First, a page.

Jane Jacobs, the dazzlingly intelligent thinker who revolutionized urban planning by actually looking at city life instead of merely expounding on it from an ivory tower, died this morning in Toronto. She was 89.
Jacobs, whose seminal 1961 work The Death and Life of Great American Cities is only now sinking in with city planning departments, was always several decades ahead of her time.
By the time others caught up with her analysis of street life, Jacobs had moved on to city economics, the actual workings of trade and import substitution (again, as opposed to theories that sprung from ideologies), and the means that systems use to stabilize themselves.
Her 1994 book The Nature of Economies described economies as ecologogical systems that evolve according to a complex, densely interacting tree-like model of development, differentiation, and recombination, rather than the linear, mechanistic progression that limits conventional economic theory.
I recently read her most recent - probably her last - book Dark Age Ahead, and I fear that her analysis of what our society faces in coming years is far too insightful and sensible to be taken seriously by policy makers. Every page was an epiphany.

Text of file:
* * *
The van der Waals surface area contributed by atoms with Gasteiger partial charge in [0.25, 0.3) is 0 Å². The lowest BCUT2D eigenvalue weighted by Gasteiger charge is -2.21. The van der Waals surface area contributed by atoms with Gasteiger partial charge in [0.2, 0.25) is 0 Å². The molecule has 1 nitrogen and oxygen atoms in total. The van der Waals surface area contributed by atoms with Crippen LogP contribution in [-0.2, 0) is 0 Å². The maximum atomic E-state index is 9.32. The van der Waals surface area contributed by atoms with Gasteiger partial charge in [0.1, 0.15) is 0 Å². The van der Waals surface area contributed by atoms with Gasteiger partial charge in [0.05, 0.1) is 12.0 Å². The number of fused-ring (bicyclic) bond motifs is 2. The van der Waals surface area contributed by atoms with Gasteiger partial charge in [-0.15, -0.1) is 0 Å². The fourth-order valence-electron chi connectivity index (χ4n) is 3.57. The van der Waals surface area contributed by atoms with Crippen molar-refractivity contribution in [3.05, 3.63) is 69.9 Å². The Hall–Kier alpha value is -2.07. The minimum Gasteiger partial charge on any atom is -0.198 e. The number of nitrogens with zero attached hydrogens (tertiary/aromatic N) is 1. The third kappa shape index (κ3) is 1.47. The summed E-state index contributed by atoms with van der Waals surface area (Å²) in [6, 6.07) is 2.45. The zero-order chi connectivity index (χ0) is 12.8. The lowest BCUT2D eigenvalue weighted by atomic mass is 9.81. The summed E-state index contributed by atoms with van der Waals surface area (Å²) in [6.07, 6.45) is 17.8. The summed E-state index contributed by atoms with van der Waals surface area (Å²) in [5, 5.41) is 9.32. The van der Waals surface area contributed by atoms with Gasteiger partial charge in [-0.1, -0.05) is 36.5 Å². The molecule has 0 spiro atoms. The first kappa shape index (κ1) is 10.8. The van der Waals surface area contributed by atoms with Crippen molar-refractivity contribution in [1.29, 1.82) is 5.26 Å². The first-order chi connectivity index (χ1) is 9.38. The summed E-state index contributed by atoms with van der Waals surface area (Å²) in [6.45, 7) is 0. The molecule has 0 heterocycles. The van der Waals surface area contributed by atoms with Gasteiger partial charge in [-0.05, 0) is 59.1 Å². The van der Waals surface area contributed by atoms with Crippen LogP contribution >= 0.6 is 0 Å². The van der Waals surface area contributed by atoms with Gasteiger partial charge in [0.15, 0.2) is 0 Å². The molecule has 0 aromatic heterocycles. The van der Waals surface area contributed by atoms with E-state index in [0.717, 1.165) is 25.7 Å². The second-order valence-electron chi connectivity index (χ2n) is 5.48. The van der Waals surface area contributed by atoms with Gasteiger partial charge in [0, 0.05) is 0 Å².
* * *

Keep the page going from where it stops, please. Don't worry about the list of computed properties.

Her no-nonsense, observation-based, and cant-free approach to her subjects granted her access to insights that most other analysts would be too blinkered to consider. She drew ideas from a wide variety of fields, cross-fertilizing each field as she travelled and bringing them together with a coherence for which most thinkers can only dream.
I had the privilege of attending her last lecture in Hamilton a couple of years ago, and was delighted with her quick wit, lively banter, and razor-sharp intelligence.
Raise the Hammer attempted to contact Mrs. Jacobs for an interview last year, only to be advised that she was too busy working on her latest book to grant interviews.
She will be missed.
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